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Caribbean Bread

Many people have no desire to bake, but they do want to eat healthy bread. In that case, seeking out good artisan bread is your best bet. An unscientific survey of foodie friends across the Caribbean revealed that more and more supermarkets are stocking specialty breads like cassava, rye, and sourdough.

I don’t know about you, but for me there’s nothing that says “home” like the smell of freshly baked bread wafting through the house. When my mother baked, the loaves would be barely out the oven and I’d be there, ready to cut a huge slice, slather it with butter, and top with cheese.

So powerful is the aroma of fresh bread that supermarkets either strategically place bakery counters near the front of their premises or pump in artificial “fresh bread” fragrance, in an effort to make customers stay longer and buy more.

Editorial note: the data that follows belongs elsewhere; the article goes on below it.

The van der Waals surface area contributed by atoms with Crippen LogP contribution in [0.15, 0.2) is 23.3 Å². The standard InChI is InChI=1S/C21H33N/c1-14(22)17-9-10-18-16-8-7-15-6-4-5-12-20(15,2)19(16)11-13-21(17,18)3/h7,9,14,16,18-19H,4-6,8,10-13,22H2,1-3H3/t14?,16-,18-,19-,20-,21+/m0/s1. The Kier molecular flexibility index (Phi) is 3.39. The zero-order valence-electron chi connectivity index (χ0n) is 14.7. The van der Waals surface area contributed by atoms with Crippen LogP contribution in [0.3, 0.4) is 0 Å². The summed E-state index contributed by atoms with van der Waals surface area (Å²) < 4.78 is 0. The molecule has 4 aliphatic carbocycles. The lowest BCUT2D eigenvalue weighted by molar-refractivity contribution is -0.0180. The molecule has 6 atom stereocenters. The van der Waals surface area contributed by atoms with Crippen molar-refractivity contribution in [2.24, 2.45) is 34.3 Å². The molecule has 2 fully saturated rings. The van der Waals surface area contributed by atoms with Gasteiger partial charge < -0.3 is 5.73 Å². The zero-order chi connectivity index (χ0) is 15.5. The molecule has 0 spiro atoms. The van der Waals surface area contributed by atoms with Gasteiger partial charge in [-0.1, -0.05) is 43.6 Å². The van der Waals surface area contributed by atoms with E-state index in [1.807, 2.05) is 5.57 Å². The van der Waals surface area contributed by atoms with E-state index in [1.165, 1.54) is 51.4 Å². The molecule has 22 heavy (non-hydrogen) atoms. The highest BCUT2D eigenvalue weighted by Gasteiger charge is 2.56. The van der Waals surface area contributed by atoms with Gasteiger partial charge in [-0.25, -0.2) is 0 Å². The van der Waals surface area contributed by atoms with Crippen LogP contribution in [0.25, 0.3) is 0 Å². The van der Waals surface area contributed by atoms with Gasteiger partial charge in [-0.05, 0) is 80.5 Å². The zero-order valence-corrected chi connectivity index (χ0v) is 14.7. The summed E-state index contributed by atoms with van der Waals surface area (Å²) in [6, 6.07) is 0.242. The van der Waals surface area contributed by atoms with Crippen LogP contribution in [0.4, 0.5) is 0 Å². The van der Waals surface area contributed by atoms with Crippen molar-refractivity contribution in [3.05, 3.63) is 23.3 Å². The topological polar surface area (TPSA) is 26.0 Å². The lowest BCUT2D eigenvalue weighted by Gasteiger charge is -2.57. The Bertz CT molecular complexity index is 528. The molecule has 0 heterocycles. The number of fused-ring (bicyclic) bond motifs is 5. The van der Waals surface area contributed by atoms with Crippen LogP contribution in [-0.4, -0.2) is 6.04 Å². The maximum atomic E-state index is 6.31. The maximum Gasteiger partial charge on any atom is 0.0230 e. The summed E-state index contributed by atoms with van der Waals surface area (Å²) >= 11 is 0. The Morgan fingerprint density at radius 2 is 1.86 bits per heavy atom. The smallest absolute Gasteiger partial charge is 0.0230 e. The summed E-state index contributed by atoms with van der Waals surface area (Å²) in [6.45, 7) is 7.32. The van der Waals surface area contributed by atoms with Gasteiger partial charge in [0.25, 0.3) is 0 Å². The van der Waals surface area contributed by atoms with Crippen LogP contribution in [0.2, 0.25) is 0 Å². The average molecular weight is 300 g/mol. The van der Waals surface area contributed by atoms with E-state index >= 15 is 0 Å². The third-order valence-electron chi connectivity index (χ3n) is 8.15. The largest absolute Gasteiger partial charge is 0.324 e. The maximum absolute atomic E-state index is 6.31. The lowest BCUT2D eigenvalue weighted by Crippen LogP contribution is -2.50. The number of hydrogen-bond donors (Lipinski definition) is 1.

Bread comes in many varieties across the Caribbean, from the coconut-milk-infused coco bread of Jamaica to the long and pointy mastiff bread of Dominica and the moreish hops rolls of Trinidad. Bread is something we consume daily, though our bread market is dominated by the commercial sandwich loaf — the pre-sliced soft bread that is more convenient because it lasts longer.

But in recent years, bread — particularly white bread — has got a bad rap. In the quest for a healthy lifestyle, some give up bread in favour of a high-protein, low-carb diet, while others are shunning bread because they suffer from wheat intolerance.

People who are wheat-intolerant often suffer from bloating, diarrhoea, vomiting, and stomach pain after eating bread or any wheat products. While I’m not wheat-intolerant, I started noticing that eating some kinds of commercial bread left me feeling bloated. This didn’t happen if I ate homemade bread or sourdough bread.

 At its most basic, bread is made of water, flour, salt, and leavening, but as commercial bread needs to stay longer on the shelves, enzymes and conditioners are usually added. After some research, I put my bloating down to the preservatives and other additives — so I cut back and started looking for alternatives.

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